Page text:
“In the morning sow your seed, and in the evening do not withhold your hand; for you do not know which will prosper, either this or that, or whether both alike will be good” (Ecclesiastes 11:6).
ALTHOUGH WE CANNOT SEE FAR, WE CAN JUDGE RIGHTLY WHAT IS NEAR. One of my favorite quotations from J. R. R. Tolkien’s The Lord of the Rings is the reply made by Aragorn when Gimli suggested that Gandalf’s advice had been wrong because it had resulted in the loss of Gandalf’s own life: “ ‘The counsel of Gandalf was not founded on foreknowledge of safety, for himself or for others,’ said Aragorn. ‘There are some things that it is better to begin than to refuse, even though the end may be dark.’ ”
The fact that we have so little ability to foretell the future is not an accident. It was God who chose to limit our field of vision to that which is immediately in front of us. It should be evident that if this was God’s choice, then no more foresight than what we have is needed to fulfill the purpose for which we were created. However interesting or helpful we may think it would be to see further ahead, God apparently knew that such an ability would hinder us. We were made to work productively in the present moment, and the equipment we were given is exactly the right equipment for the business of human living.
But wouldn’t it help us deal more wisely with the present if we could know the future? Probably not. Most of us will have to admit that even on those occasions when we do know what’s going to happen, we tend to do very little about it. If we’ve been poor stewards of our time, it’s probably not fair to blame that problem on a shortage of information about the future. But be that as it may, we do not really need to know any more about tomorrow than we do. The various pieces of our lives need to be connected to one another in a pleasing pattern, certainly. But God has chosen that the most pleasing pattern is achieved not when we foresee the whole thing from start to finish but when we deal with each day’s piece as if that were the only one.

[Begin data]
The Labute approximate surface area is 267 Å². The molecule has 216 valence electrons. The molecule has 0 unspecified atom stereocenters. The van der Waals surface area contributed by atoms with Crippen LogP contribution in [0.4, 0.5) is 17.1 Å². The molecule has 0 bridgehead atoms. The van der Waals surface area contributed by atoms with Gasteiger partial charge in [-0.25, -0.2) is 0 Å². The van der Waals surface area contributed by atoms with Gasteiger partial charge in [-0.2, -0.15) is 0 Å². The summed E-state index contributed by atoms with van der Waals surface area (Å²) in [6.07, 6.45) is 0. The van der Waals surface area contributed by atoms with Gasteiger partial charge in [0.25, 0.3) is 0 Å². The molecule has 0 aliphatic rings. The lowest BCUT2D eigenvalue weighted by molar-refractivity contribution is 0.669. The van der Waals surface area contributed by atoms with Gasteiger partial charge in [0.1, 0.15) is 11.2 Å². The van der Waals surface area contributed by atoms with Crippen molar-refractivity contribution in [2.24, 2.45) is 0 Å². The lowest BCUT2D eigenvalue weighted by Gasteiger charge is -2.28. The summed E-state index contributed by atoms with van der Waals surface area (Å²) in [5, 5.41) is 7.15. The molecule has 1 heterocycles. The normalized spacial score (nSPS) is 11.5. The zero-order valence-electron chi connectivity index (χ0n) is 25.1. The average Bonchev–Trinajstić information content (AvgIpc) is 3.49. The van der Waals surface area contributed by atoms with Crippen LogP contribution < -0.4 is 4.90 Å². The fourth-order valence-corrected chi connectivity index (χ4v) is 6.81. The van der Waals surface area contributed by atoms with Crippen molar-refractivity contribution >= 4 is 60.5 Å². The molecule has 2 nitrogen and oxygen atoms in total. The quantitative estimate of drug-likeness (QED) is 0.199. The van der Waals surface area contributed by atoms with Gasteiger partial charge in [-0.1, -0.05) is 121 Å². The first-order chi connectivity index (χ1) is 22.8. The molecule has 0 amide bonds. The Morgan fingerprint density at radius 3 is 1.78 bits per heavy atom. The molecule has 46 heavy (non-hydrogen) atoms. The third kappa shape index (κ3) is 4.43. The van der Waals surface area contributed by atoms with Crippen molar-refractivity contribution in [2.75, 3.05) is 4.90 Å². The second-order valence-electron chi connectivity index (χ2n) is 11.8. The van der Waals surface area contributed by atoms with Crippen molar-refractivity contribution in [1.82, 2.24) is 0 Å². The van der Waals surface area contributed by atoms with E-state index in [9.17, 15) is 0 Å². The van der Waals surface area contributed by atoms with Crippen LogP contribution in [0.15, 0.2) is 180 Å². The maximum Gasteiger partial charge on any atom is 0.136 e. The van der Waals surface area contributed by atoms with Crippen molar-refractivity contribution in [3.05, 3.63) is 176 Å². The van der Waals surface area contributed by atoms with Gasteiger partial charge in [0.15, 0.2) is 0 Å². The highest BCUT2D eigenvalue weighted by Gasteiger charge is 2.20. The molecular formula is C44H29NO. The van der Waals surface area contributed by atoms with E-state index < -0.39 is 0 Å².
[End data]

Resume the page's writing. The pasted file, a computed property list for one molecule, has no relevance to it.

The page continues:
“If a man lay himself out to do the immediate duty of the moment, wonderfully little forethought, I suspect, will be found needful. That forethought only is right which has to determine duty, and pass into action. To the foundation of yesterday’s work well done, the work of the morrow will be sure to fit. Work done is of more consequence for the future than the foresight of an archangel” (George MacDonald).